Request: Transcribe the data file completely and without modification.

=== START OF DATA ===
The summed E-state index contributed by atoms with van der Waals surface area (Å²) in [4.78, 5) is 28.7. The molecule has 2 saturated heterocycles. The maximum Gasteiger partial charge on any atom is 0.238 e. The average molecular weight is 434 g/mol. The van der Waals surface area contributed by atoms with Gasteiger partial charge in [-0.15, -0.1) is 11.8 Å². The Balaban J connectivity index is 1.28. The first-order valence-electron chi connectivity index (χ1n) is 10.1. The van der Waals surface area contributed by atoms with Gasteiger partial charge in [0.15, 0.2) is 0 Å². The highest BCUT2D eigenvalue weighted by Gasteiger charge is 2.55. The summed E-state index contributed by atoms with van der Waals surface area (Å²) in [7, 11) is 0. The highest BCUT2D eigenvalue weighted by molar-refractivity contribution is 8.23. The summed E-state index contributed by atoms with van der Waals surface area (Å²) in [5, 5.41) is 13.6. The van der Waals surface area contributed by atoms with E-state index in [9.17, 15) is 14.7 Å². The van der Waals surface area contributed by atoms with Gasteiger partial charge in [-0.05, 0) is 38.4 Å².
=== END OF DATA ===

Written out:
The summed E-state index contributed by atoms with van der Waals surface area (Å²) in [4.78, 5) is 28.7. The molecule has 2 saturated heterocycles. The maximum Gasteiger partial charge on any atom is 0.238 e. The average molecular weight is 434 g/mol. The van der Waals surface area contributed by atoms with Gasteiger partial charge in [-0.15, -0.1) is 11.8 Å². The Balaban J connectivity index is 1.28. The first-order valence-electron chi connectivity index (χ1n) is 10.1. The van der Waals surface area contributed by atoms with Gasteiger partial charge in [0.15, 0.2) is 0 Å². The highest BCUT2D eigenvalue weighted by Gasteiger charge is 2.55. The summed E-state index contributed by atoms with van der Waals surface area (Å²) in [7, 11) is 0. The highest BCUT2D eigenvalue weighted by molar-refractivity contribution is 8.23. The summed E-state index contributed by atoms with van der Waals surface area (Å²) in [5, 5.41) is 13.6. The van der Waals surface area contributed by atoms with E-state index in [9.17, 15) is 14.7 Å². The van der Waals surface area contributed by atoms with Gasteiger partial charge in [-0.05, 0) is 38.4 Å².